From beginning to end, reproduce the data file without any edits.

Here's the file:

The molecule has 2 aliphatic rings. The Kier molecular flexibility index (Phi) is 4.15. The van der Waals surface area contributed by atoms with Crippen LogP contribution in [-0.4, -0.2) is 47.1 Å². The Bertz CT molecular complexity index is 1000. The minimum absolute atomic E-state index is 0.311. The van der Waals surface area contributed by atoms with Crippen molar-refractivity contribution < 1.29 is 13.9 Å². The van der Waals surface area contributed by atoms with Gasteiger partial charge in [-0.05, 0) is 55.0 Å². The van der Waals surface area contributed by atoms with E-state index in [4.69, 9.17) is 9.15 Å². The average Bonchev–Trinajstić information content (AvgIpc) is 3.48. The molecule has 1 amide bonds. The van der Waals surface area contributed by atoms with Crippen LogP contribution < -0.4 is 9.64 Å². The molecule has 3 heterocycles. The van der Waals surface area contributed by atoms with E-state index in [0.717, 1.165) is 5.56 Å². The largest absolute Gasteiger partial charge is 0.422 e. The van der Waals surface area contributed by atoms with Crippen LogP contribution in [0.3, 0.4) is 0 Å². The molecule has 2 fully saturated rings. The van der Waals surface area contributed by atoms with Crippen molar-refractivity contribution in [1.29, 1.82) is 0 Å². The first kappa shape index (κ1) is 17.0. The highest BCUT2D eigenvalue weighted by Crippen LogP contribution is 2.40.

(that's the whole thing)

The molecule has 2 aliphatic rings. The Kier molecular flexibility index (Phi) is 4.15. The van der Waals surface area contributed by atoms with Crippen LogP contribution in [-0.4, -0.2) is 47.1 Å². The Bertz CT molecular complexity index is 1000. The minimum absolute atomic E-state index is 0.311. The van der Waals surface area contributed by atoms with Crippen molar-refractivity contribution < 1.29 is 13.9 Å². The van der Waals surface area contributed by atoms with Gasteiger partial charge in [-0.05, 0) is 55.0 Å². The van der Waals surface area contributed by atoms with E-state index in [4.69, 9.17) is 9.15 Å². The average Bonchev–Trinajstić information content (AvgIpc) is 3.48. The molecule has 1 amide bonds. The van der Waals surface area contributed by atoms with Crippen LogP contribution < -0.4 is 9.64 Å². The molecule has 3 heterocycles. The van der Waals surface area contributed by atoms with E-state index in [0.717, 1.165) is 5.56 Å². The largest absolute Gasteiger partial charge is 0.422 e. The van der Waals surface area contributed by atoms with Crippen LogP contribution in [0.3, 0.4) is 0 Å². The molecule has 2 fully saturated rings. The van der Waals surface area contributed by atoms with Crippen molar-refractivity contribution in [1.29, 1.82) is 0 Å². The first kappa shape index (κ1) is 17.0. The highest BCUT2D eigenvalue weighted by Crippen LogP contribution is 2.40.